So why not focus on dynamic finger exercise?
I think the big problem with accurately measuring both the resistance and work load with a dynamic contraction exercise is that the motion of the finger joints is so small that it's really hard to know if the start position and finish position are (even roughly) the same with each repetition -- first because it's just difficult to see it carefully - (and perhaps also because the percentage in change of position due to varying thickness of skin and related soft tissue under pressure becomes significant when the range-of-motion is that small).

Even more so to measure (or at least control reliably) the range-of-motion distance between different sets in a session - (never mind between different days). So even if you accurately know the resistance / force on each (dynamic) contraction, you might be getting that force through a different range-of-motion distance. Since range-of-motion distance is a key factor for determining the Work load of each (dynamic) repetition (and also the Power rate), then you don't reliably know what your Work or Power output really was.

So like perhaps you might be slightly increasing the resistance force (accurately measured by your pulley system or simply added weight in a belt or vest), but at the same time (unconsciously?) decreasing your range-of-motion distance (not well measured). You might then believe you're getting stronger, but really there's no change (or even a decrease?) in Work output per repetition. 

But if you can't consistently accurately measure your Work load progress in a dynamic special training motion, likely to get better results for climbing strength by just performing actual climbing motions (which you're not measuring accurately either).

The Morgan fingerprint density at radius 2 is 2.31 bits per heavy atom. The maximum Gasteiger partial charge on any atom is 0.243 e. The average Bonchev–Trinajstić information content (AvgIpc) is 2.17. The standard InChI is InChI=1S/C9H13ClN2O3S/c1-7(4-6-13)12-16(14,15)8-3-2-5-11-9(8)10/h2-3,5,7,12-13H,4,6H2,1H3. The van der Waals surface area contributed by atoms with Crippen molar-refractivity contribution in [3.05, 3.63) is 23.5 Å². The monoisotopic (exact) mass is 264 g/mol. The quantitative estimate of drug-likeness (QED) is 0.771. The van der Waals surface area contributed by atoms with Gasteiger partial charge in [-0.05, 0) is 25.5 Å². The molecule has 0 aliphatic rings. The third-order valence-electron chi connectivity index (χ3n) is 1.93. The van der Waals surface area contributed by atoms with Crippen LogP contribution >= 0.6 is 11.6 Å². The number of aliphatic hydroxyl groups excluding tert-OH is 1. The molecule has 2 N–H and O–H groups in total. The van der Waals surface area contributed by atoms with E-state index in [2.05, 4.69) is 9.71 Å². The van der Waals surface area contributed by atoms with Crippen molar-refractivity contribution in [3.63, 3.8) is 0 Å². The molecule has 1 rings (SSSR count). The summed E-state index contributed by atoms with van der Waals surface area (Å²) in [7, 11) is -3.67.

Summing up . . .  
1. Strength + Hypertrophy of  finger/forearm muscles and tendons is way critical for improving climbing performance.
2. For most muscles and tendons used in most sports, static isometric contractions are an inferior means of training strength + hypertrophy.
Concentric / eccentric contractions achieve faster bigger gains, and both resistance force and range-of-motion distance for those can be measured (or reliably repeatedly controlled) for the larger motions of larger muscles.
3. But for fingers the (small) range-of-motion distance is not reliably repeatedly well-controlled.
4. Therefore static isometric training makes sense for the special case of finger/forearm muscles + tendons for climbers.

Anyway climbers also get lots of valuable dynamic concentric/eccentric contraction stress on their finger/forearm muscles + tendons -- from performing actual climbing moves near their limit.

. . . Just thinking (too much) . . . 

Ken

David Kerkeslager · · Brooklyn, NY · Joined Jan 2017 · Points: 45
kenr wrote:

I'm coming to think that the main advantage for using static isometric contraction to build finger strength (rather than the well-proven dynamic concentric / eccentric contractions used for most other muscles) is that it's consistently and accurately measurable.

Another reason to use isometric contraction to build finger strength is that it mimics the contraction of the fingers during climbing.

RobG814 · · Wilmington, NC · Joined Jan 2014 · Points: 335

I am currently rehabbing a finger injury and starting to regain strength by hanging in a two finger pocket. Started with taking 45lbs off with a pulley system and now down to 30lbs.

It's better to start by taking too much weight off then not enough. If it feels easy then go down 5lbs on your next session.

As others have said, a pulley system is a great way to track progress.

Stanley McKnight · · Paradise Valley, Arizona · Joined Jan 2013 · Points: 268

Steph Davis has a good video of the pulley counter weight set up she uses with her hangboard if you want a visual. 

Guideline #1: Don't be a jerk.